Anyway, Depression Quest is a good, thoughtful game, I hope you play it and I hope you get something out of it. Encountering angry dudebros on the internet is neither good or thoughtful, and I’m embarrassed that this kind of harassment and attack is (still, frequently) happening in my industry.
Soccer Physics, from Otto Ojala and on CrazyGames, invites players to a chaotic mini soccer game.
You can play against a friend, or against the computer, in a funny two-versus-two soccer game. Players try to adjust to random elements in each silly version of the game. Soccer Physics players get random balls (sometimes you get a typical soccer ball, but sometimes it’s a beach ball), random fields, and random player abilities (we’re mostly talking rocking and jumping, here, not superpowers). Five goals wins the game, but be careful, with all the random factors, it’s not as easy as it sounds.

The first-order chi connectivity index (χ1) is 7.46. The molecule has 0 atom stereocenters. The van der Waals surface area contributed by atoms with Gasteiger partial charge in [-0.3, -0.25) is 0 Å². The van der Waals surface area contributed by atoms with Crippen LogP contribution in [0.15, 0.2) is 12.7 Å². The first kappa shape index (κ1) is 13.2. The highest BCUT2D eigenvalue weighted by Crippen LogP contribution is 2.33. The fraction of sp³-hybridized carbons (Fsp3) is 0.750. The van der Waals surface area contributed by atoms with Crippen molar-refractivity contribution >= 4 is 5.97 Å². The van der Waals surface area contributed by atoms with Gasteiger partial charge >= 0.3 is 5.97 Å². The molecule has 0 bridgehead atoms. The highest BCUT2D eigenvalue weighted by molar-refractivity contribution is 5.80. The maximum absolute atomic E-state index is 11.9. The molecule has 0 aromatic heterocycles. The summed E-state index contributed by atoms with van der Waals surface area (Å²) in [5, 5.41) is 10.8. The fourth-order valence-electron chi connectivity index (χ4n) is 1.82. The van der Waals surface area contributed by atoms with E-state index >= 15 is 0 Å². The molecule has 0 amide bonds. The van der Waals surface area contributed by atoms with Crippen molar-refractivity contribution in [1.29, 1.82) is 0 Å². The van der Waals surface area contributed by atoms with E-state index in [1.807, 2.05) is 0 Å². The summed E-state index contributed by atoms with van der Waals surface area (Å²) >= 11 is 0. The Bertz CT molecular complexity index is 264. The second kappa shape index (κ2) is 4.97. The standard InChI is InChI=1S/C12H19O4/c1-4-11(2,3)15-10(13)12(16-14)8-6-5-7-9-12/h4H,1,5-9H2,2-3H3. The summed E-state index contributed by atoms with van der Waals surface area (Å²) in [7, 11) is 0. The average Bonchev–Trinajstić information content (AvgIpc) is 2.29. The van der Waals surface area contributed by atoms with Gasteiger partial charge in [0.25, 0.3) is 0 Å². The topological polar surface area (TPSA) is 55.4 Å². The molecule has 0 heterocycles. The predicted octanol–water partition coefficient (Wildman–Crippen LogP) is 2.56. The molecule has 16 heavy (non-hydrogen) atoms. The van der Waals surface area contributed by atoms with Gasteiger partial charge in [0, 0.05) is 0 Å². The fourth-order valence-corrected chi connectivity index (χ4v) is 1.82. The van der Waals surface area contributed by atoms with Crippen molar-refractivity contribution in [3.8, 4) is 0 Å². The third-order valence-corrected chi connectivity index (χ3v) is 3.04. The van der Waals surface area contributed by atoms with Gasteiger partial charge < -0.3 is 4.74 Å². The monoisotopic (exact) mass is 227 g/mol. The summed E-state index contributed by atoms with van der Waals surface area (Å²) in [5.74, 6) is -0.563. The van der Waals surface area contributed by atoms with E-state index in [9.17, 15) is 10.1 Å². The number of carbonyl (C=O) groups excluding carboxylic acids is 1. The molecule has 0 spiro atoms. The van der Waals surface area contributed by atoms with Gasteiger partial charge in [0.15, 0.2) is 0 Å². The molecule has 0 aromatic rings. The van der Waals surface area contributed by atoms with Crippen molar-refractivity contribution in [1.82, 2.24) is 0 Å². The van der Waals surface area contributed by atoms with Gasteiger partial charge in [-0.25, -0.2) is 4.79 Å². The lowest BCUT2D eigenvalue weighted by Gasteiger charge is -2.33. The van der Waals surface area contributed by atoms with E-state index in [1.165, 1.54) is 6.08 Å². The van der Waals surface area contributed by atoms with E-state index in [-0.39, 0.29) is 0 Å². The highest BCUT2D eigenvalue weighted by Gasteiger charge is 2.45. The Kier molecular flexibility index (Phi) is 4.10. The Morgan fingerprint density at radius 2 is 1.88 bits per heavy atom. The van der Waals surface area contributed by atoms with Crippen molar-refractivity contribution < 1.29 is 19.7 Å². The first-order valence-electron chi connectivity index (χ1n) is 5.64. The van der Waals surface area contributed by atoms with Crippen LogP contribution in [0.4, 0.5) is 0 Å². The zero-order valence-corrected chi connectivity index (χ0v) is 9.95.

Because the game is a little chaotic and very random, you don’t have to know a lot about soccer (aim ball for goal, stop opponent from hitting the ball into your goal) in order to play. Since you’re just trying to bounce the ball, it’s probably more like foozball than the World Cup. It reminds me of another mini sports spoof, Wrestle Jump, from the same developer, and a little bit of Mighty Knight, another cute buttonmasher on CrazyGames. Not a lot of time for strategizing, but the randomness and fast pace makes it fun.
The silliness and constant near-misses make for a fun, quick game.
This post has been sponsored by CrazyGames.
HOME! I didn’t want to get up, it was so nice to wake up in my own nice bed. Now I have to go to my work!